Technical Image and Quality/Audio Recording and Editing:                   Points_____

How well have you operated your camera, produced high-quality digital files, or created high quality images?  This also includes how well you utilized the basic elements of photography, including lighting and composition, to make or choose the most interesting photographs possible.  Do the photographs demonstrate a variety of images and perspectives?  Do they seem to illustrate or create a pattern of thought?  How well have you recorded (or integrated) sound, including ambient sound and interviews, and how will have you edited the packaged product if sound is not provided?  How does the overall final project look, including captions, titles, transitions, audio, and image?

Caption Information and Presentation:                                                Points_____

Is there a clear integration of the visual and written composition of the final project?  How well have you complemented your images with written text?  How does the written text (approximately 750 – 900 words) act to amplify and enhance the quality of the project as a whole?  Are original insights supported by relevant research in your written text or is it merely expository? 

Individual Performance:                                                                      Points_____


Tuesday, March 16, 2010

Screening for 3/16 and 3/18: Marlon Riggs's "Black Is...Black Ain't"

This Tuesday and Thursday, we will view Marlon Riggs's 1994 documentary Black Is...Black Ain't. In addition, we have the following presentations--we will begin class with these.

Tuesday, 3/16
Rijbergen Desroches (Jeff): Bayard Rustin, "From Protest to Politics" (1965)

Tuesday, 3/23
Taquanah Anderson: Shirley Chisolm, "I Am for the Equal Rights Amendment" (1970)
Michelle Ruiz-Taylor: Barbara Jordan: "Who, Then, Will Speak to the Common Good?" (1976)

Below is a poem by black lesbian feminist poet and scholar Audre Lorde (1934-1992). Here is a link to more information on Lorde, her life, and her work: Voices From the Gap: Audre Lorde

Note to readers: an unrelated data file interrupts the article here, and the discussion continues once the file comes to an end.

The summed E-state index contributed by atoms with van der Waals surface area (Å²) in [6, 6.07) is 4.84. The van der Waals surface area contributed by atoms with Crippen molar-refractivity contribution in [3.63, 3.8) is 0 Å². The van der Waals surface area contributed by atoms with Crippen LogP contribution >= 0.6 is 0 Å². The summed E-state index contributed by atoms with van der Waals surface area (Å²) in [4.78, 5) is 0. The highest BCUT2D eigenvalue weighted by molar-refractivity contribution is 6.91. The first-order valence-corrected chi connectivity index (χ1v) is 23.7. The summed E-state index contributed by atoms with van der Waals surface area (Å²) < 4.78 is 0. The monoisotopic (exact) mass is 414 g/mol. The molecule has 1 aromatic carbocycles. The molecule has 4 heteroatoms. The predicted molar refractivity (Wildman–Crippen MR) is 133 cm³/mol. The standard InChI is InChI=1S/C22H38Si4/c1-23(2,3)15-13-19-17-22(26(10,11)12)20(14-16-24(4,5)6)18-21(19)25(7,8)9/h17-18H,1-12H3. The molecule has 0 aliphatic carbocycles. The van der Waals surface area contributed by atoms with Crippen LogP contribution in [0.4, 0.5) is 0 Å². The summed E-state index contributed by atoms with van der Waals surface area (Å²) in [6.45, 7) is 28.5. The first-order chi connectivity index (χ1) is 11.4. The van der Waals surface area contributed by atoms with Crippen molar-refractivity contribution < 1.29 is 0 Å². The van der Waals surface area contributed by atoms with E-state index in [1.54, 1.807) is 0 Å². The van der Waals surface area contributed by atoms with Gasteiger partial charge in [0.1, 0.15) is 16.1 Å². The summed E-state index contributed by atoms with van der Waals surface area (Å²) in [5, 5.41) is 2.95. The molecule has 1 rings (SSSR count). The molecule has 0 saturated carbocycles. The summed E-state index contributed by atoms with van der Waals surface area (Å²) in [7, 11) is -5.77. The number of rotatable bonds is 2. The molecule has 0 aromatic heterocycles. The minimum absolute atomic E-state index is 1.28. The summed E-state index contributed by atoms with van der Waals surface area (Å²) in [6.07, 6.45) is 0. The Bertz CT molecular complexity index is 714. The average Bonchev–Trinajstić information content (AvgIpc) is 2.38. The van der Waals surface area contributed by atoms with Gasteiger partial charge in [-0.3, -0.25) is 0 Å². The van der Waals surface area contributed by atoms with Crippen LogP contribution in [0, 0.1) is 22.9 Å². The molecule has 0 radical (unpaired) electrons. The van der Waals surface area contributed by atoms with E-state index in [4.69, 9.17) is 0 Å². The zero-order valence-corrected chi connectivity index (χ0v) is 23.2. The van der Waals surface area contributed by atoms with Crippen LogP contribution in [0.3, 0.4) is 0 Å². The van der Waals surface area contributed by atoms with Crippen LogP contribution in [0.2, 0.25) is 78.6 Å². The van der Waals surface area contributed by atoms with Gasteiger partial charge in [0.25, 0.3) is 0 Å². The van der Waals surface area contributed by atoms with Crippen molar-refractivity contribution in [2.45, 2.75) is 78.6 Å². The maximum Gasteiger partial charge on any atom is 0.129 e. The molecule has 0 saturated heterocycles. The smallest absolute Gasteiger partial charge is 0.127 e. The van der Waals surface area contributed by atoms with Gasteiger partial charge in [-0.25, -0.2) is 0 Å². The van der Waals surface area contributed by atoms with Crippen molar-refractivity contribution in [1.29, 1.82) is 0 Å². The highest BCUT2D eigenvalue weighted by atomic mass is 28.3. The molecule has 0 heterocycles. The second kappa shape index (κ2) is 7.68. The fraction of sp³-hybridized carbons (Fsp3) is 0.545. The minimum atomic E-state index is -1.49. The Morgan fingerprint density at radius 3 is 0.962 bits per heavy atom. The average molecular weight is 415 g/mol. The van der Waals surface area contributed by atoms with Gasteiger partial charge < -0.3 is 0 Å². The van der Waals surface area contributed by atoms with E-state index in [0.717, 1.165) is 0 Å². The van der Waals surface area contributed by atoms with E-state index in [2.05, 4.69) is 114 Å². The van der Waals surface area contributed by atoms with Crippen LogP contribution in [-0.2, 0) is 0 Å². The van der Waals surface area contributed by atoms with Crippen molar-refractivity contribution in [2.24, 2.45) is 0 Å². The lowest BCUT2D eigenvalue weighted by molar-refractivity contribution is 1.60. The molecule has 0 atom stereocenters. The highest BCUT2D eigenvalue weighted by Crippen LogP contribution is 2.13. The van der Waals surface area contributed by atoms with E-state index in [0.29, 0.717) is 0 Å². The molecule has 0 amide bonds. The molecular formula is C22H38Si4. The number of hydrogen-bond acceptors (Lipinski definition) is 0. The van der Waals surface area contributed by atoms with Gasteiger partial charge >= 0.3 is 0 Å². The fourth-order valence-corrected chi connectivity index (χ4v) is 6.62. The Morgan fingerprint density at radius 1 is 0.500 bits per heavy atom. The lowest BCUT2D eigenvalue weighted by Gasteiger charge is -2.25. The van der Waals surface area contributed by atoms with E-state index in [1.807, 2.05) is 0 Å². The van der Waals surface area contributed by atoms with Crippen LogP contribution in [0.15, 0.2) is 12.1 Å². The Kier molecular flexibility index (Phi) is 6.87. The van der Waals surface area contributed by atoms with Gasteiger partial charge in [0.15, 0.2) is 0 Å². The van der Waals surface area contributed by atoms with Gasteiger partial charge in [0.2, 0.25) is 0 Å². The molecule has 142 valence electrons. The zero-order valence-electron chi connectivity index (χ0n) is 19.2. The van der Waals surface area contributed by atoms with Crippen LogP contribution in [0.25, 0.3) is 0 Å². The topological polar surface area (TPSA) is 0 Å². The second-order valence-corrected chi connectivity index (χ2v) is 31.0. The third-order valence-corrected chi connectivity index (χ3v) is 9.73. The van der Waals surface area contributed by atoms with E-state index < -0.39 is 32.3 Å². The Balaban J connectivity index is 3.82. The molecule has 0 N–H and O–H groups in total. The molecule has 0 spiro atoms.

is the total black, being spoken
from the earth's inside.
There are many kinds of open
how a diamond comes into a knot of flame
how sound comes into a words, coloured
by who pays what for speaking.

Some words are open like a diamond
on glass windows
singing out within the crash of sun
Then there are words like stapled wagers
in a perforated book—buy and sign and tear apart—
and come whatever will all chances
the stub remains
an ill-pulled tooth with a ragged edge.
Some words live in my throat
breeding like adders. Other know sun
seeking like gypsies over my tongue
to explode through my lips
like young sparrows bursting from shell.
Some words
bedevil me

Love is word, another kind of open.
As the diamond comes into a knot of flame
I am Black because I come from the earth's inside
Now take my word for jewel in the open light.
                                                           --Audre Lorde

Sunday, March 7, 2010

Readings for 3/9 and 3/11: The Bluest Eye and The World and the Jug

African American girl, full-length portrait, seated on stool, facing slightly right. Photo by Thomas E. Askew. From Types of American Negroes, compiled and prepared by W.E.B. Du Bois, v. 1, no. 59. Part of the Paris Exposition of 1900.

Literary/Textual Analysis Quiz #3

Toni Morrison's The Bluest Eye:
Write an essay of between 300-500 words (2 pages—MAXIMUM) in answer to the following question.  
DUE TUESDAY, MARCH 9th, 2010--at the BEGINNING of class.

In author Toni Morrison’s The Bluest Eye, shame and internalized racial self-hatred are motivating factors in the actions of some of the major characters we meet in the first 93 pages. Discuss how these self-destructive factors manifest themselves in two (2) of the following characters: Junior, Pecola, Geraldine, Cholly. Please base your response on textual evidence and quotes from the text. I am not asking you for your opinion in the absence of reasoned analysis, although you are free to include a final personal observation at the end of your essay. For this quiz, please paraphrase and include only page numbers, MLA-style. Ex: (54).

Ellison's "The World and the Jug" 
We will discuss Ellison's major argument in this seminal essay on Thursday, as we continue to discussion the Morrison novel. Please come prepared to participate. 

Presentations This Week
Tuesday, 3/9
Joseph White: Marcus Garvey, "The Principles of the U.N.I.A." (1922)
Ancin White, Jr.: Ralph J. Bunche, "The Barriers of Race Can Be Surmounted" (1949) 
Melisa Gonzalez: Charlotta Bass, "Acceptance Speech for V-Presidential Candidate..." (1952)

Thursday, 3/11
Bianca Dasne: Malcolm X, "Exhorting Afro-Americans to Confront White Oppression" (1965)
Darnell Huggins: Stokely Carmichael, "Definitions of Black Power" (1966)